“Everything Everywhere All At Once” Is Beautiful, Heartwarming, Multiversal Chaos

It seems like everyone’s making a multiverse picture these days. Spider-Man: No Way Home tore up the box office with its tale of a trifecta of spider-gents beset by universe-spanning baddies. Soon we’ll have Doctor Strange In The Multiverse of Madness, sure to be a wonderful multiverse hopping ride. The Flash will bring a big-screen return to Michael Keaton’s iconic turn as The Bat. Nonetheless, we already have the best multiverse film of our era in Everything Everywhere All At Once, the emotional and mind-bending stunner from directing duo Daniels.

Michelle Yeoh plays Evelyn Wang, a Chinese American woman trying to keep her life together against a tide of pressures. She exhibits real discomfort with the choices and sexual orientation of her daughter Joy (Stephanie Hsu), especially when Evelyn’s father Gong Gong (James Hong) is about to arrive (and meet Joy’s girlfriend). Evelyn also faces tax issues, compounded by the stern critical eye of IRS inspector Deirdre (Jamie Lee Curtis) and the good natured incompetance of her husband Waymond (Ke Huy Quan). All these real issues are compounded, of course, when an alternate reality version of Waymond arrives to tell her that a multiversal threat is coming. Evelyn must embrace and connect with the various multiversal Evelyns, each having become a different version of her through a variety of choices and circumstances, and fight this oncoming menace.

Everything Everywhere All At Once is one of the most unique, clever, mind-bending movies in recent memory. Evelyn’s journey—a reflection of her inability to embrace change and what ‘could have been’ that’s mirrored in her daughter’s absolute alienation—is brilliantly manifested through a narrative that bends our rules for what narratives are (and can be). Through effortless movement through increasingly absurdist Evelyns (and the worlds they inhabit), she grows, learns, and finds warmth that she never learned to inhabit before. It’s a clever, mile-a-minute film that somehow balances action, comedy, extreme fantasy, and heart in the most unusual narrative we’ve seen in some time.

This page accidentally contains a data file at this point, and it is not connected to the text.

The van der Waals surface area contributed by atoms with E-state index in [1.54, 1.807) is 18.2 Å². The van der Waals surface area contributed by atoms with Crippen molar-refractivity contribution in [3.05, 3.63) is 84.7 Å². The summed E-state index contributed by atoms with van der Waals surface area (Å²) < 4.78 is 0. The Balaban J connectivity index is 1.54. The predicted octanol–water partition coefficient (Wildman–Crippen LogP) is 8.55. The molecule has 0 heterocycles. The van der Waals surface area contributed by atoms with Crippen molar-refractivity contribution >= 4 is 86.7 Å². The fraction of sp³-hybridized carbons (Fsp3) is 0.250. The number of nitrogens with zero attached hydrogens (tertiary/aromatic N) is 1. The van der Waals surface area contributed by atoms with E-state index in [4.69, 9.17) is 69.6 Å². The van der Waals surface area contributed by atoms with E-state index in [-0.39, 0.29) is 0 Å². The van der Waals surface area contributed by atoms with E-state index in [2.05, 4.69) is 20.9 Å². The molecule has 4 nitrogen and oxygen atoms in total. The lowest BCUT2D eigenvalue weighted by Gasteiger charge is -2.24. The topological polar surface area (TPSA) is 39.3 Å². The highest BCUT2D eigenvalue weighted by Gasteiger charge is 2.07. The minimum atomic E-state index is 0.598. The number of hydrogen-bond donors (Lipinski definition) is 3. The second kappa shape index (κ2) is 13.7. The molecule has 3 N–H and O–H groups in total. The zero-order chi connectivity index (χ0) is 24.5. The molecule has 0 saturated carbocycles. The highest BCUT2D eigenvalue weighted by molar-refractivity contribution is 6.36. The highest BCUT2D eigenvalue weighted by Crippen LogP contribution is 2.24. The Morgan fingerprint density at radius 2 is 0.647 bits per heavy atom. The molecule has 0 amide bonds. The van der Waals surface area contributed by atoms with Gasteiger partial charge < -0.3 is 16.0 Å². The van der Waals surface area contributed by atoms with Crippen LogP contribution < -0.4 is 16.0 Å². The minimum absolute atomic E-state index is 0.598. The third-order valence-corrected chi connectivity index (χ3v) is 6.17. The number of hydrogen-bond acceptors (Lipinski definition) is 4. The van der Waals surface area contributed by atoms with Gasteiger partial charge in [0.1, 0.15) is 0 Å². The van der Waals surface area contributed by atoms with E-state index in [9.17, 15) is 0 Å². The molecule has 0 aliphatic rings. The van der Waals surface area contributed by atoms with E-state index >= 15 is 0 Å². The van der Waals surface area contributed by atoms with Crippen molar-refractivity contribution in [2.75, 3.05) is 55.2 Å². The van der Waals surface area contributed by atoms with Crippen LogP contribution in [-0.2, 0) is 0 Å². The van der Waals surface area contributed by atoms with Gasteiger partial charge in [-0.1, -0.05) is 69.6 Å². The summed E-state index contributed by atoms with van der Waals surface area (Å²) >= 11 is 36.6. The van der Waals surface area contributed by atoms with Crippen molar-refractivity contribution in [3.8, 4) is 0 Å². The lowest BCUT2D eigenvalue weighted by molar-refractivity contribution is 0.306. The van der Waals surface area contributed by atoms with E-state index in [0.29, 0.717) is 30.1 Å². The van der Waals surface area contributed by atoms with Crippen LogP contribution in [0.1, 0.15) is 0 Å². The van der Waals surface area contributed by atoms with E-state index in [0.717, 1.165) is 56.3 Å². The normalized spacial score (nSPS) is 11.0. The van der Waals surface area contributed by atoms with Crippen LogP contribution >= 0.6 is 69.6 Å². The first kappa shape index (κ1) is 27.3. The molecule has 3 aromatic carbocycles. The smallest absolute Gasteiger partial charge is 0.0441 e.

Yeoh is exceptional, balancing the various Evelyns flawlessly, while Ke Huy Quan is the film’s heart. He’s hilarious, but lands the action and emotional elements of his character with charisma and aplomb. Stephanie Hsu is also worth noting for her wonderful and complex outing as Joy Wang, aka multiversal conqueror Jobu Tupaki. Her portrayal of the former sports nuance, emotional, and pain, while the latter is portrayed with a complexity and monomaniacal fervor that stems, oddly, from the same source.

On a technical level, the film lands. The editing alone (by Paul Rogers) is one to beat come next year’s Academy Awards, a stunning achievement that pairs well with Larkin Seiple’s thoughtful cinematography and Jason Kisvarday’s visionary production design. The worldbuilding is complex, the highly visual journey through a surreal landscape is exceptional, and it’s grounded in a smartly written script that infuses the whole with emotion befitting a film that wants you to feel and not just be bombarded with imagery. (And don’t get me wrong, you are bombarded with imagery… it’s just pleasant and loaded with meaning).

The biggest issue with the film is that the film’s final third, suffering an already long narrative, starts to bend under its thematic and intellectual weight. The moral development, some of the conversations, and the scenes begin to feel a little long, a bit repetitive, and slowed down considerably as it attempts to reign in a surreal plot and redirect it into the film’s real-world core. These issues persist throughout the third act, which could be honed into a tighter finale. At the same time, it’s still a strong and emotionally resonant outing (and the fact that they could reign in the chaos at all is nonetheless impressive).

Everything Everywhere All At Once is a marvel. It’s a loosely organized, life-giving chaos. It’s charming, funny, action-filled, surreal, and full of heart. Its universal yet specific to the cultures it reflects. Its a gorgeous and precise treatment of a story so bizarre yet so grounded it’s hard to imagine we’ll see another like it (let alone one that lands so successfully). Mainly, it’s a lot of fun, and it’s already exciting to see what weird brilliant madness the Daniels will do next.

Everything Everywhere All At Once premieres in theaters tomorrow, March 25th, 2022.

Source: https://www.forbes.com/sites/jeffewing/2022/03/24/review-everything-everywhere-all-at-once-is-beautiful-heartwarming-multiversal-chaos/